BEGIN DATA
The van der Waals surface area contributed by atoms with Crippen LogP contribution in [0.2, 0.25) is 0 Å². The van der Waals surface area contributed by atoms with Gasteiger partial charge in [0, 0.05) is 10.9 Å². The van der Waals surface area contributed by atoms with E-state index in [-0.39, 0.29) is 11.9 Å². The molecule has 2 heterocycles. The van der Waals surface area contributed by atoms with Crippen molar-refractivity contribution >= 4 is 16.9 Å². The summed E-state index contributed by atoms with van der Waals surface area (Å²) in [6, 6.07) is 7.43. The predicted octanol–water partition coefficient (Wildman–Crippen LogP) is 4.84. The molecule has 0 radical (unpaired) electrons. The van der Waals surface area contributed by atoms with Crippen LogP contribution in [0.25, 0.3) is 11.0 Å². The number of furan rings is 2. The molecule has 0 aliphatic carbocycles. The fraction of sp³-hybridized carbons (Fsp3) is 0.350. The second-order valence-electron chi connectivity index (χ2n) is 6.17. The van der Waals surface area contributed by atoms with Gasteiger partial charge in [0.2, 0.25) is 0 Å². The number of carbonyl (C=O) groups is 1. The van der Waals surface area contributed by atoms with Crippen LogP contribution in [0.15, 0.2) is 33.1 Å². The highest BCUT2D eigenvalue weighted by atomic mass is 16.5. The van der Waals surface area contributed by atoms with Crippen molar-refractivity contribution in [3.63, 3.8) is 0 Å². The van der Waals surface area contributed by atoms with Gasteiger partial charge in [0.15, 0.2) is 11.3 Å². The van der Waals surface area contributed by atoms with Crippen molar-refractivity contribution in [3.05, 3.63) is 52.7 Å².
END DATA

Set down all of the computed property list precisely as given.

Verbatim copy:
The van der Waals surface area contributed by atoms with Crippen LogP contribution in [0.2, 0.25) is 0 Å². The van der Waals surface area contributed by atoms with Gasteiger partial charge in [0, 0.05) is 10.9 Å². The van der Waals surface area contributed by atoms with E-state index in [-0.39, 0.29) is 11.9 Å². The molecule has 2 heterocycles. The van der Waals surface area contributed by atoms with Crippen molar-refractivity contribution >= 4 is 16.9 Å². The summed E-state index contributed by atoms with van der Waals surface area (Å²) in [6, 6.07) is 7.43. The predicted octanol–water partition coefficient (Wildman–Crippen LogP) is 4.84. The molecule has 0 radical (unpaired) electrons. The van der Waals surface area contributed by atoms with Crippen LogP contribution in [0.25, 0.3) is 11.0 Å². The number of furan rings is 2. The molecule has 0 aliphatic carbocycles. The fraction of sp³-hybridized carbons (Fsp3) is 0.350. The second-order valence-electron chi connectivity index (χ2n) is 6.17. The van der Waals surface area contributed by atoms with Gasteiger partial charge in [0.2, 0.25) is 0 Å². The number of carbonyl (C=O) groups is 1. The van der Waals surface area contributed by atoms with Crippen LogP contribution in [0.15, 0.2) is 33.1 Å². The highest BCUT2D eigenvalue weighted by atomic mass is 16.5. The van der Waals surface area contributed by atoms with Crippen molar-refractivity contribution in [3.63, 3.8) is 0 Å². The van der Waals surface area contributed by atoms with Gasteiger partial charge in [0.15, 0.2) is 11.3 Å². The van der Waals surface area contributed by atoms with Crippen molar-refractivity contribution in [3.05, 3.63) is 52.7 Å².